I’ve felt incredibly inspired and introspective in every way from my trip to Sri Lanka, including thinking deeply about tea versus coffee. Coffee seems to be more popular in the Western world, but in reality, tea dominates worldwide, with about three cups of tea for every one cup of coffee[i].
Sri Lankan, or Ceylon, tea is a huge part of the culture over there, so I drank tea daily. I had to ask for very weak, super watered-down pots of tea (yes, even more water, tsuthi! (thank you!!)), as they traditionally drink a very strong black tea, which my very weak caffeine tolerance could not even come close to handling!
Then I came back to the States and went into Starbucks for a meeting (where I get organic tea), and saw this off-putting sign (more on this further along), which prompted this discussion further.
In Sri Lanka I was blessed to visit the stunning tea plantations around Ella, mountains of beautiful tea crops dotting the landscape as far as the eye can see, interrupted only with bursts of gorgeously bright skirts and blouses from the many Tamil women working to pick the leaves. It’s only when you get out of the car (or train) that you can hear an additional layer of beauty: the buzz-like, constant chatter of all the women conversing with each other.
Imagine if you were with a bunch of girlfriends picking tea leaves (which I imagine they could pretty much do in their sleep after a while) all day…wouldn’t you chat also?! They didn’t even look up for a second as we were stopping and looking around- they were in their own little world, completely immersed in their picking and chatting away in Tamil.
BUT what I really want to talk to you about is tea versus coffee.
I’ve always been fascinated with tea, and it is seems naturally obvious as a beauty beverage. Think about it- you steep dried leaves and parts of plants into hot water and the essence brews in the water, which you then sip. It sounds magical right?
It is. Everything from flavonoid antioxidants (which have been shown to reduce heart disease as well as cancer[ii]) to certain minerals and vitamins is imparted in various teas, as well as properties of being able to increase your metabolism, promote digestion, burn fat, balance your dosha type (elemental constitution in your body, per Ayurvedic principles), and more.
Sipping hot tea is soothing and amazing for your health and beauty. I am a huge fan of tea, and would encourage you to bring it into your life, whether it’s sipping it in the afternoon or in the evening to wind down, or mid-morning. Whenever! You can even sip a little of your hot tea while eating meals, which is said to help promote good digestion, according to Traditional Chinese Medicine and Ayurveda.
Everywhere I’ve been around the world- from Mongolia to Rwanda to Nepal to India to Peru and beyond has their own unique types of tea with different attributes (Okay except for maybe Italy and some other Western countries where coffee seems to dominate; it wasn’t always that easy to get great tea over there, I have to say!).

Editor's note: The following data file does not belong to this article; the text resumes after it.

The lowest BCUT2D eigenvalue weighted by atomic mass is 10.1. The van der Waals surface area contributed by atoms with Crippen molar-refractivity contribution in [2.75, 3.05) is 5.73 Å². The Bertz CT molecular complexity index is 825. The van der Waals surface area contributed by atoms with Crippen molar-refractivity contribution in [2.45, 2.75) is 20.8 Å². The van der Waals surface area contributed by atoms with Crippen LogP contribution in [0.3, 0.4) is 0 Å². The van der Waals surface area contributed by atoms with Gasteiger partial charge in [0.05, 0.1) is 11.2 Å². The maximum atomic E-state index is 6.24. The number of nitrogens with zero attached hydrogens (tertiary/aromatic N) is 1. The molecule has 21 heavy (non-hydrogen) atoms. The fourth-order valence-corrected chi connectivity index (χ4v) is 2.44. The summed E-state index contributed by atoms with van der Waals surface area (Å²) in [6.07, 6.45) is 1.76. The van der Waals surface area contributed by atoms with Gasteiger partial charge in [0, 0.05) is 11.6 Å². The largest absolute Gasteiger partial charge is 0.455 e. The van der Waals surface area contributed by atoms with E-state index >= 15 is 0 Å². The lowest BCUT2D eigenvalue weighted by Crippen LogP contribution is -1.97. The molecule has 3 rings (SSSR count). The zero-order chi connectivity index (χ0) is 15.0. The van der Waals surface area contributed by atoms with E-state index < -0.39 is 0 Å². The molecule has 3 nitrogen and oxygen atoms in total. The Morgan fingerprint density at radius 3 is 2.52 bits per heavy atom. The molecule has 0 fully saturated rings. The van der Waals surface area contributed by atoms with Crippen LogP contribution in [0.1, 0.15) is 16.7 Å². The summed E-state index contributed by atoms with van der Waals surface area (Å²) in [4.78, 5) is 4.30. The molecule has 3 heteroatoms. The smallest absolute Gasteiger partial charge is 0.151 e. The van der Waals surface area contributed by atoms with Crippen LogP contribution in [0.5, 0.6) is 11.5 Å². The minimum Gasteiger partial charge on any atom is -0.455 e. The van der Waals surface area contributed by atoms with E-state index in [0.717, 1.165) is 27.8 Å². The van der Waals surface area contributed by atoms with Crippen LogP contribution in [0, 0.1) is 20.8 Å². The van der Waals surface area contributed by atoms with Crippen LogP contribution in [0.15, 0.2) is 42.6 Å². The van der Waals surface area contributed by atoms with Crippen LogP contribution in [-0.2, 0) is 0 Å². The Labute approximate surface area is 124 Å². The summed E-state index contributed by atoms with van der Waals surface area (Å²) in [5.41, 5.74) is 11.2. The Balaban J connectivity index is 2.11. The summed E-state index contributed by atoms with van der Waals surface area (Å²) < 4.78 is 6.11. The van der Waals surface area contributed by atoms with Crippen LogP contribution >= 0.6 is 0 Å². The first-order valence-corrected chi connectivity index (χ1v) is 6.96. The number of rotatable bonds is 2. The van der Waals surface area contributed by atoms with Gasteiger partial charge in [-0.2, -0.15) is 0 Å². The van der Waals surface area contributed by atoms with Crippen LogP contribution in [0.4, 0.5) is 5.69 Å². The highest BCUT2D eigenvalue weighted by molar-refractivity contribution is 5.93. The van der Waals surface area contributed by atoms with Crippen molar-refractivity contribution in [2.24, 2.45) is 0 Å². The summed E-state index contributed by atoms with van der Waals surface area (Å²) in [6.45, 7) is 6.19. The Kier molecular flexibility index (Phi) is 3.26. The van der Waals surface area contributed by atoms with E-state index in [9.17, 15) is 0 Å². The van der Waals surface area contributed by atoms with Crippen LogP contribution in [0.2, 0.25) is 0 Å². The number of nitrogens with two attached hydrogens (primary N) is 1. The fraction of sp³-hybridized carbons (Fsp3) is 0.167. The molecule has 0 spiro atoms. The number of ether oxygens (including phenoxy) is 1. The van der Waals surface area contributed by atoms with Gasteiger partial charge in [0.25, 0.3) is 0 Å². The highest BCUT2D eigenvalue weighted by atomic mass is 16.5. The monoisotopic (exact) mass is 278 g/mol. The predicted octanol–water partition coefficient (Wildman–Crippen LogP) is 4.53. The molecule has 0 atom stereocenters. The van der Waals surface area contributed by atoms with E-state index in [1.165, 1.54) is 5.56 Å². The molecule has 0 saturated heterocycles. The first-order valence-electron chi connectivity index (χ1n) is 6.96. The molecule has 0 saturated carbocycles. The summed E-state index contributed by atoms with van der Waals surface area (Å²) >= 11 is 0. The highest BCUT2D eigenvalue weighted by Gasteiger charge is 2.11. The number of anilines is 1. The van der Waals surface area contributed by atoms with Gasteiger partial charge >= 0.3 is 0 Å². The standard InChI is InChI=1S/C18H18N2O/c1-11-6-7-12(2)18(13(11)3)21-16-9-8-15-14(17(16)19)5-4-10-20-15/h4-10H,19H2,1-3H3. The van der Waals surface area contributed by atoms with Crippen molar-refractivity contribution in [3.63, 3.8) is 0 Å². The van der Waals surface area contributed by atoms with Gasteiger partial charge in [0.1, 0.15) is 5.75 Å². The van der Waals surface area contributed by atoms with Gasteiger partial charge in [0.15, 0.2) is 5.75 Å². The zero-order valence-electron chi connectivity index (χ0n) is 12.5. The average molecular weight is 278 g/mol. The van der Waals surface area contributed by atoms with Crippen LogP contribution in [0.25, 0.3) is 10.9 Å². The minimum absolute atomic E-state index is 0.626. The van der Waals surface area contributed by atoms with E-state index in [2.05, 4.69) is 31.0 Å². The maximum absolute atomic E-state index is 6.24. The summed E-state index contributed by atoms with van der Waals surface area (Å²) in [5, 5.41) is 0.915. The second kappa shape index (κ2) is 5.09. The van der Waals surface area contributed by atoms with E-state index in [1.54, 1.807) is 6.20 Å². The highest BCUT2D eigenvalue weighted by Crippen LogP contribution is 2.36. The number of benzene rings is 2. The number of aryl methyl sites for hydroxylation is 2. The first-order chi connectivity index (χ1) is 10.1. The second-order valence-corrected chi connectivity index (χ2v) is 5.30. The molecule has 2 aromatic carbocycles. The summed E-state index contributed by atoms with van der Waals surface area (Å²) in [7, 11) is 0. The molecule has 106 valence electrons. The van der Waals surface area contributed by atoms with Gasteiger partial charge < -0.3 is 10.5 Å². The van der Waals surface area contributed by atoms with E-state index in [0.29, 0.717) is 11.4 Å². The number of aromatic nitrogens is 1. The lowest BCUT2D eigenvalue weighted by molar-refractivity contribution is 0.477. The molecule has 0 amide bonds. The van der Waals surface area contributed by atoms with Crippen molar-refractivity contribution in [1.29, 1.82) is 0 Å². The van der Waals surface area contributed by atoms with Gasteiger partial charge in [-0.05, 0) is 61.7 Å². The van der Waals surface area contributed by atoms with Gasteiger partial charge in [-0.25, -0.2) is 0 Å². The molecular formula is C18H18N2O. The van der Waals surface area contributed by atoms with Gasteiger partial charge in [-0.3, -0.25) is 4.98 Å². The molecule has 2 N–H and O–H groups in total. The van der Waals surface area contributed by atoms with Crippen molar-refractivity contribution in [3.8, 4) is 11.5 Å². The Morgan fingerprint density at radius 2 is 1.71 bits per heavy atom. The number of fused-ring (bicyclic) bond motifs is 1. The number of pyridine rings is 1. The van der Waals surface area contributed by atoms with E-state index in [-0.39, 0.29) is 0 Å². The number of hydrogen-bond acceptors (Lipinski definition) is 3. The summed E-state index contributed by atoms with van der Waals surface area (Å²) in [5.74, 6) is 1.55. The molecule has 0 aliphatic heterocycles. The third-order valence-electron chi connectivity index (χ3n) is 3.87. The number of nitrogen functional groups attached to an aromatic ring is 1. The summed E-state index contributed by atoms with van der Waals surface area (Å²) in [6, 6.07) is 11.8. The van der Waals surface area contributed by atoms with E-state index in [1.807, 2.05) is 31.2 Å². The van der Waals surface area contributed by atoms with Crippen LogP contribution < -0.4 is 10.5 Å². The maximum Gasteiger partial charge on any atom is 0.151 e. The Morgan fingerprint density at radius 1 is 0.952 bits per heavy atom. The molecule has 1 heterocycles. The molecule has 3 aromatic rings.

My Perspective On Coffee
Now coffee on the other hand, has never felt intuitively to me as a beauty food. Sure, I know many of you (as well as my clients) love it and prefer it, and I’m not saying that you have to fully stop. But I want to give you my perspective.
First of all, coffee is so…well dark and murky looking! Many people can’t even stomach it without adding in cream and sugar (which have their own issues of course). It’s just so, well, dense looking. It reminds me of motor oil. It doesn’t impart a sense of lightness and support to a youthful complexion, at least from a visible sense, though coffee beans too of course come from nature.
Coffee is Acidic
Furthermore, coffee is super acidic. About 30 types of acids have been identified in coffee beans[iii]. Though some of the acids, such as chlorogenic acid, may have some research to support that it may (there is still dispute about this) help weight loss- the main argument in favor of green coffee beans- the fact remains that coffee is still pretty acid-forming on the pH scale with a pH of around 4.8[iv]. Coffee comes in different roasts that contain different compounds, and these different levels of compounds in turn cause your stomach cells to produce more acid[v]. By the way it seems darker brews have less caffeine and ironically may be somewhat less acidic.
Everything that you eat, and of course drink, has an effect on your overall pH, so you want to be cognizant of your overall balance. You don’t need to eat all alkaline foods, but you want to pick and choose your acid “battles” or foods/drinks wisely, knowing they all have an effect. So if one cup of coffee is that important to you, then great. But if you can easily swap it for an antioxidant-containing, less acidic cup of say green tea, even better I say.
Green Coffee Beans and Weight Loss?
So quick digression back to the green coffee beans, which some time ago were all the rage as a purported weight loss supplement. These not yet roasted beans are said to have higher levels of the chemical chlorogenic acid, which some believe positively affects how your body handles blood sugar and metabolism[vi]. This claim is highly controversial though, with some research saying it is helpful and some saying it is not.
My general, overall take is to avoid weight loss supplements in a pill form. I just think if you eat in a balanced way made up largely of plant-based, fiber-filled foods that supports your digestion, you don’t need to roll the dice with an overabundance of pills that may or may not work, but either way your body has to metabolize.
Conventional coffee is one of the most pesticide-sprayed crops in the world. Not only may some levels of the toxic residues end up in your cup of coffee (which may vary), but it implicates how our choices affect the greater whole: the pesticides end up in the environment and the locals farmers are exposed to these toxins. It’s a truth we have to be conscious of.
What’s up with that scary sign in Starbucks?!